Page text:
The New Race for the Arctic
Melting polar ice and the high cost of energy are creating a new battleground at the top of the world. Yesterday a Russian mini-sub released a capsule containing a Russian flag onto the seabed at the North Pole. This was the climax of a research expedition whose purpose is to support Russia's claim to what could be billions of tons of oil and gas reserves in an area of the Arctic twice the size of France. Russia has already been setting up new military and civilian posts, such as in the Zemlya Frantsa Iosifa archipelago in the northeastern Barents Sea.
Meanwhile, Canada has reasserted its claim over the melting Northwest Passage, a portion of the Arctic Ocean linking the Atlantic and Pacific Oceans. Its recent announcement that it will build patrol vessels in order to establish sovereignty over the passage had a belligerent tone uncharacteristic of our peaceful neighbor.
The United States has long resisted both claims. The international legal arguments are esoteric, but boiled down they amount to this: Russia's claim is based on the principle that a coastal nation controls the mineral resources of its continental shelf, and the as-yet unproved assertion, which the U.S. disputes, that the continental shelf abutting Russian territory extends deep into the Arctic. Canada argues that the straits composing the Northwest Passage amount to inland seas, and therefore are subject to Canadian sovereignty, just as the U.S. controls Lake Michigan. The U.S. replies that these straits are part of the high seas, and thus anyone can enter them without obtaining Canada's consent.
Power, not international law, will settle the issue. Indeed, international law recognizes this fact by making title dependent on a nation's ability to exert control over an area. That is why Russia is sending ships into the Arctic, and why Canada is saying that it will patrol the Northwest Passage. As long as such expressions of power are credible, other nations, disadvantaged by distance, will generally acquiesce and sovereignty will be extended accordingly.
Russia's expression of power is credible; Canada's is not. Canada cannot prevent other countries from sending ships up the Northwest Passage, as the U.S. has demonstrated from time to time for just this purpose. The melting of the Northwest Passage will significantly shorten the sea route between oceans, as well as open up access to energy resources. The U.S. does not want Canada to reap all the benefits of control of the passage, but this is a side show. The real threat is the Russian bear, not the Canadian beaver.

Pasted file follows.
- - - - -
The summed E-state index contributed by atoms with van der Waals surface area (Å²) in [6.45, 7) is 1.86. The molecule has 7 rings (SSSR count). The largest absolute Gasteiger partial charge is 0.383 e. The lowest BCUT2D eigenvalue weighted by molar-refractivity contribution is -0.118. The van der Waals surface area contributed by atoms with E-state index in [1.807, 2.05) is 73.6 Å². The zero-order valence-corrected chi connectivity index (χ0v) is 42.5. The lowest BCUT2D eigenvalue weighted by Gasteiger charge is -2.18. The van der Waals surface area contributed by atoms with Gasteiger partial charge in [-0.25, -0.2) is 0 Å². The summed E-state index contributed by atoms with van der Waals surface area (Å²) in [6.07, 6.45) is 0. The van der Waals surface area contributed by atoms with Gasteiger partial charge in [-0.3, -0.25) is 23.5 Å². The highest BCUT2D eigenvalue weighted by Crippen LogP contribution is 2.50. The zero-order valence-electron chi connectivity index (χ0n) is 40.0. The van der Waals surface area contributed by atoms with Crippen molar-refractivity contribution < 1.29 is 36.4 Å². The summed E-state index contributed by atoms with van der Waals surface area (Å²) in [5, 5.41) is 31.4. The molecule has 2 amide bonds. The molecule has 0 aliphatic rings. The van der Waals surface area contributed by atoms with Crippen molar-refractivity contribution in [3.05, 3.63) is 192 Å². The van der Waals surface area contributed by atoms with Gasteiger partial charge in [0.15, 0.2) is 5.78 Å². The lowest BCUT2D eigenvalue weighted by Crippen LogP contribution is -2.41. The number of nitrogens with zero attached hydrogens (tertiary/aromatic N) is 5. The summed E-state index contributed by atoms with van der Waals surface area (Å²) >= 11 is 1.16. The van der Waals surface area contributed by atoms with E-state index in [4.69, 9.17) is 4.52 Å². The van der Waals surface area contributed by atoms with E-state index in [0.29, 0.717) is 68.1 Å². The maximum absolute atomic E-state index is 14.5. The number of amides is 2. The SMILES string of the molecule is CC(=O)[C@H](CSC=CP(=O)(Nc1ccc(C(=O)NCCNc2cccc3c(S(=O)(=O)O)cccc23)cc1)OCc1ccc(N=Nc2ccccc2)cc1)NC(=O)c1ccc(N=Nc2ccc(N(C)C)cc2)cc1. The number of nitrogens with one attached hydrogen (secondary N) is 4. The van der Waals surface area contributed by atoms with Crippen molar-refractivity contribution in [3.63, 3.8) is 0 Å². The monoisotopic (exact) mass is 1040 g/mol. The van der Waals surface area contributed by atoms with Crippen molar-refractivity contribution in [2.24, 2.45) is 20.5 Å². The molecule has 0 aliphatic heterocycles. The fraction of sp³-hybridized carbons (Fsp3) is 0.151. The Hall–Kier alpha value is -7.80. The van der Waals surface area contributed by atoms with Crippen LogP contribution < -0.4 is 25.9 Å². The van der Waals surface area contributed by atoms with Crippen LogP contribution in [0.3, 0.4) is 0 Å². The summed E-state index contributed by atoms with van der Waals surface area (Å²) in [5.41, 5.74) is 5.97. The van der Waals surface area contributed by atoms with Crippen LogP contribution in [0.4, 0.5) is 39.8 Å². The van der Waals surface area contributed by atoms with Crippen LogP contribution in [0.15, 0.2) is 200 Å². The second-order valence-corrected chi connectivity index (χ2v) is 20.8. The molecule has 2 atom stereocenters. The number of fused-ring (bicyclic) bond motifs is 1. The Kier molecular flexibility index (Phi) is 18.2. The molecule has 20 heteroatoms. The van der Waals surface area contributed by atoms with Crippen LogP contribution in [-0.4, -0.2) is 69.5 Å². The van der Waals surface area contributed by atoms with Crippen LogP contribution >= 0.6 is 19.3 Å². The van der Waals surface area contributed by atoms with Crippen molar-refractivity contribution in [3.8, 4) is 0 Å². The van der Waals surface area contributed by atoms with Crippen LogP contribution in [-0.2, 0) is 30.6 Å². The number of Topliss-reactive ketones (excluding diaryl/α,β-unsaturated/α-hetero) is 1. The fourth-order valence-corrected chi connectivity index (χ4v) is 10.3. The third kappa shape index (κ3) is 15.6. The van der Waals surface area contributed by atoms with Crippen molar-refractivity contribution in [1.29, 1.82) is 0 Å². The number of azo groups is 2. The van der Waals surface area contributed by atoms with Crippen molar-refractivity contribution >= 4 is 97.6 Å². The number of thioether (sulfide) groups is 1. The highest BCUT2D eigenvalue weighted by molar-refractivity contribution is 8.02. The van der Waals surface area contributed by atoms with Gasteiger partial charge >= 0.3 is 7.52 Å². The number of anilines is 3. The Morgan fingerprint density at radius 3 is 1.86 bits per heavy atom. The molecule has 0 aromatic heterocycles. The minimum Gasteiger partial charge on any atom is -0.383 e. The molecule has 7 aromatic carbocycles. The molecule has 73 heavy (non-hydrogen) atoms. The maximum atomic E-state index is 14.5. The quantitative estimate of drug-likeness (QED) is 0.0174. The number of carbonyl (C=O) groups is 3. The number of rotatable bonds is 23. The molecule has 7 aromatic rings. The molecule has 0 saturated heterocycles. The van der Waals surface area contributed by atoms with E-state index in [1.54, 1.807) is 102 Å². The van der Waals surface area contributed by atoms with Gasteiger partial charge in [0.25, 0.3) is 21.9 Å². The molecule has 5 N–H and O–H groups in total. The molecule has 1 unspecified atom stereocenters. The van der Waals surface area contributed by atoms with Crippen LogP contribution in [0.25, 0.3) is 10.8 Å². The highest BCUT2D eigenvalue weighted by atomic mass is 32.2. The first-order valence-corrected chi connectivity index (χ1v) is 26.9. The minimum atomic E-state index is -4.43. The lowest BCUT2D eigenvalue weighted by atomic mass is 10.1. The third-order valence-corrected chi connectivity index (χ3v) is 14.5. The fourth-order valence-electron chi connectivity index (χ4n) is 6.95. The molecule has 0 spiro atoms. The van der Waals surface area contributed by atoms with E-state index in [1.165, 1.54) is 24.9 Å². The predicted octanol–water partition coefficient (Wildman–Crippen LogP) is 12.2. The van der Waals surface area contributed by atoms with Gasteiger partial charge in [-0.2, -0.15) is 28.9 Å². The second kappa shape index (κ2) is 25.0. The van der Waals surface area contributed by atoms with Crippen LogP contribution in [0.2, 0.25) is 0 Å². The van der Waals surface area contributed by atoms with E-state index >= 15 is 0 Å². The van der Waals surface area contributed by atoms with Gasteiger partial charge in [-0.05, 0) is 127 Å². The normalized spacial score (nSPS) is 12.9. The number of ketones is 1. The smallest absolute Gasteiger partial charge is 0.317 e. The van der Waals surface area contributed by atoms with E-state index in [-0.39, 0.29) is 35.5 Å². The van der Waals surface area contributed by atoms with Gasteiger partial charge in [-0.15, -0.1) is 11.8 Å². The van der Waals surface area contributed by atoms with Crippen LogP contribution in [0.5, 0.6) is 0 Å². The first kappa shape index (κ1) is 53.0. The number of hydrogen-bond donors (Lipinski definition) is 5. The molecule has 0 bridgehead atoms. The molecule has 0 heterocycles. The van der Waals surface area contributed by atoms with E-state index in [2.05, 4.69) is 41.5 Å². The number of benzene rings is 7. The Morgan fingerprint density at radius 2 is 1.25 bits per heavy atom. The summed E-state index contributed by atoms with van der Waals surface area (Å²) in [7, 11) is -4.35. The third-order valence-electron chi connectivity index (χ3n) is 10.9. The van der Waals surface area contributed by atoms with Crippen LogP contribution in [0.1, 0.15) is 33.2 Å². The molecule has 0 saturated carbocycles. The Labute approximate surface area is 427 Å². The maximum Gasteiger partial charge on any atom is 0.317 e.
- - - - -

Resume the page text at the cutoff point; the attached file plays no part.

The world is divided into two types of space: areas controlled by states and areas that are uncontrolled. Oceans are mostly uncontrolled, with the significant exception of territorial seas, where states have been able to exert some control with naval resources. International law has long recognized states' control over their coastal seas (which extend about 12 miles), which means they can block and regulate foreign shipping in those areas. The high seas, however, are free to all.
The major naval powers have always advanced the principle of freedom of the seas for the simple reason that their naval forces dominate them. But "commons" are subject to overexploitation, and overfishing has been the predictable consequence of uncontrolled oceans. Predictable and unavoidable: If no one can control the oceans, then the problem cannot be solved by giving a country nominal title to them.
Where a state can exert control, it is best for it to do so, because this avoids the commons problem. It is in the world's interest for Canada to control the Northwest Passage, even if it will profit and has the formal power to keep the rest of the world out. Canada has an interest in protecting the passage and exploiting its resources, which the rest of the world can purchase. But given its military weakness, Canada cannot have this control without the support of the U.S.
Russia's claims present a different case. It is re-emerging as a global troublemaker, and its claims are far more ambitious than Canada's. At some point, Russia, the U.S. and other countries will carve up the Arctic into mutually exclusive economic zones. Russia is positioning itself to take the lion's share. Russia has major advantages over Canada and the U.S. in the battle over the Arctic. Control over the seas is determined by two things: power and propinquity. With respect to the Arctic, Russia has both. The U.S. has power but not, for the most part, propinquity; Canada has propinquity but not power. As long as the U.S. and Canada are at loggerheads over the Northwest Passage, they will have trouble resisting Russia's claims to the rest of the Arctic.
If the U.S. supports Canada's claim to the Northwest Passage, in return for some sort of guarantee of U.S. military and civilian access, the two countries will strengthen their position vis-à-vis Russia. As the world heats up, the two countries need to prepare themselves for the re-emergence of old rivalries, and in the battle over control of the Arctic, the U.S. and Canada are natural allies.
This originally appeared in the Wall Street Journal, here.